Calserve, a legacy
Founded in 1984 around the successful movement to divest UC funds from the South African apartheid, Cal Students for Equal Rights and a Valid Education is a coalition of progressive students and student organizations that continues to make change on campus and in the world.
From the beginning, CalSERVE has fought for positive change both on and off campus. CalSERVE fights for access, representation, and social, environmental, and racial justice, and utilizes the resources of the ASUC and the power of community organizing to make these things possible.
In addition to pressuring the UC administration to divest from apartheid in South Africa, CalSERVE was successful in electing Pedro Noguera, now a distinguished professor of education at NYU, as the first black President of the ASUC from 1984-1986. One of the first efforts of CalSERVE leaders was working with faculty to create the American Cultures requirement to expose all Berkeley undergraduates to coursework in critical cultural studies. Through the years, CalSERVE has remained committed to its progressive principles, even in difficult times. In 1987 and 1988, when homophobic hysteria was sweeping the country, CalSERVE ran the two of the first openly gay male and female candidates for the ASUC Senate. Both candidates won their seats.
During the late 1980s to the early ’90s, the work of CalSERVE President Jeff Chang was key to ending the discriminatory anti-Asian student admissions policies. Twenty years later, in 2008, with the support of the multicultural student community and Asian Pacific Islander community on campus, CalSERVE helped coordinate the successful “Count Me In” campaign for the disaggregation of the “Asian-American” category on admissions documents and the creation of 10 more Asian categories.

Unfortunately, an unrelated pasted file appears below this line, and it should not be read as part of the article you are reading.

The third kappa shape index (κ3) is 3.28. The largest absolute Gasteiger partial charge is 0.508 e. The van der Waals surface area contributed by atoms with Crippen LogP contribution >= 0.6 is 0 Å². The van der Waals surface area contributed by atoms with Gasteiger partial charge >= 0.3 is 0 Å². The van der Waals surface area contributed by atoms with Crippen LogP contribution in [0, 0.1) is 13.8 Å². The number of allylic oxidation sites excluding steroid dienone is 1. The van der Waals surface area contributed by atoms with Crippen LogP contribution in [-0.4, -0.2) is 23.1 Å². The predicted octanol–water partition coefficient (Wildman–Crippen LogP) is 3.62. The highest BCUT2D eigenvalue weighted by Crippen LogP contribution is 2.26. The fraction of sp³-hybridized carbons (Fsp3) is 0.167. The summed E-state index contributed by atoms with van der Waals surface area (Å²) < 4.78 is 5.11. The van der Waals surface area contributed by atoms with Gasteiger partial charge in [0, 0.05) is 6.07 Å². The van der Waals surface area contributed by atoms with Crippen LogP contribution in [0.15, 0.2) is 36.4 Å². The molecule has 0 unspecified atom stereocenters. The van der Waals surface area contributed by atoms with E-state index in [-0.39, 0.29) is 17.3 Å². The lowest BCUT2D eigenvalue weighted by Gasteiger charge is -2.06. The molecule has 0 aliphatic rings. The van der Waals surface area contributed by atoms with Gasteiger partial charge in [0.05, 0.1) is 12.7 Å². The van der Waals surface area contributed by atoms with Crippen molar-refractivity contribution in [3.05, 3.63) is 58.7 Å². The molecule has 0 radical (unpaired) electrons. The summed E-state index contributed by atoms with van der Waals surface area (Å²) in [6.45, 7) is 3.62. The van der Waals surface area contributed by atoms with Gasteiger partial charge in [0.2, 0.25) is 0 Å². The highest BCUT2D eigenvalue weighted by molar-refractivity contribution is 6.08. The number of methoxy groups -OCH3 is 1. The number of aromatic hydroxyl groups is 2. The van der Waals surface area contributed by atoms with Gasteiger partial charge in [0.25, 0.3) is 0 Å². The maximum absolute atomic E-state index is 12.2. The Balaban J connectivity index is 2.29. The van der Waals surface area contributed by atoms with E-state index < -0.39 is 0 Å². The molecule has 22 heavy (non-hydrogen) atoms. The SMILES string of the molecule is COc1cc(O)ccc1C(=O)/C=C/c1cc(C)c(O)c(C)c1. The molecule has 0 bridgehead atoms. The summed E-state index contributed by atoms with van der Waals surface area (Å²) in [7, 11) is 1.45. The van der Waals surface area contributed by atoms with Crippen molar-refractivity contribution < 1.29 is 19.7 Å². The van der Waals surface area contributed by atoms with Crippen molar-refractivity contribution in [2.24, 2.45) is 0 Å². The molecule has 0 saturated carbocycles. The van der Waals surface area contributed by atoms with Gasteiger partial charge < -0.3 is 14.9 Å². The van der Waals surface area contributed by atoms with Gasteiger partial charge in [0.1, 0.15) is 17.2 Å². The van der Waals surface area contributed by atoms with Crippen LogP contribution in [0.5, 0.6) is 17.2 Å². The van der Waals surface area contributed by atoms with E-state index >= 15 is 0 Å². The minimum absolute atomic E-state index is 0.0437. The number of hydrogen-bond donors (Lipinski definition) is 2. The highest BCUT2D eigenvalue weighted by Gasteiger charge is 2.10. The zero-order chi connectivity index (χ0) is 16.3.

CalSERVE, in tandem with community organizers from our core communities, have left a lasting mark on the campus itself. CalSERVE leaders were integral to negotiating for the Memorandum of Understanding with the University to create a permanent Multicultural Community Center, a demand of the 1969 and 1999 Third World Liberation Front, which has become a vibrant hub for communities of color. CalSERVE leaders also spearheaded the Lower Sproul Redevelopment Project, from developing the BEARS Initiative fee referendum to securing campus support to planning and implementing the project itself.
In recent years, CalSERVE has brought some of the most pressing issues to the forefront of the public agenda. Alongside brave activists, CalSERVE’s “6,000 in Solidarity” campaign in 2013, followed by the “Cal Consent Campaign” in 2014, sparked a national discussion on sexual assault on college campuses. In 2014, CalSERVE was an original founder of the “Half of Us” campaign at UC Berkeley, which sought to destigmatize mental health issues and demand improvements in mental health care. Recently, CalSERVE has been a leader in discussions of food insecurity, affordable housing, police reform, environmental justice, and campus climate.
CalSERVE’s legacy continues to extend far outside of the university. CalSERVE is proud to have alumni across the world, including a number of notable academics and elected officials. In 2010, CalSERVE alum John Pérez was elected Speaker of the California State Assembly, making him the first openly gay speaker of the California Assembly and the second of any state legislature in the country. He joined with California Assemblywoman Nancy Skinner in honoring CalSERVE with a Certificate of Recognition for its 30th anniversary in October 2014.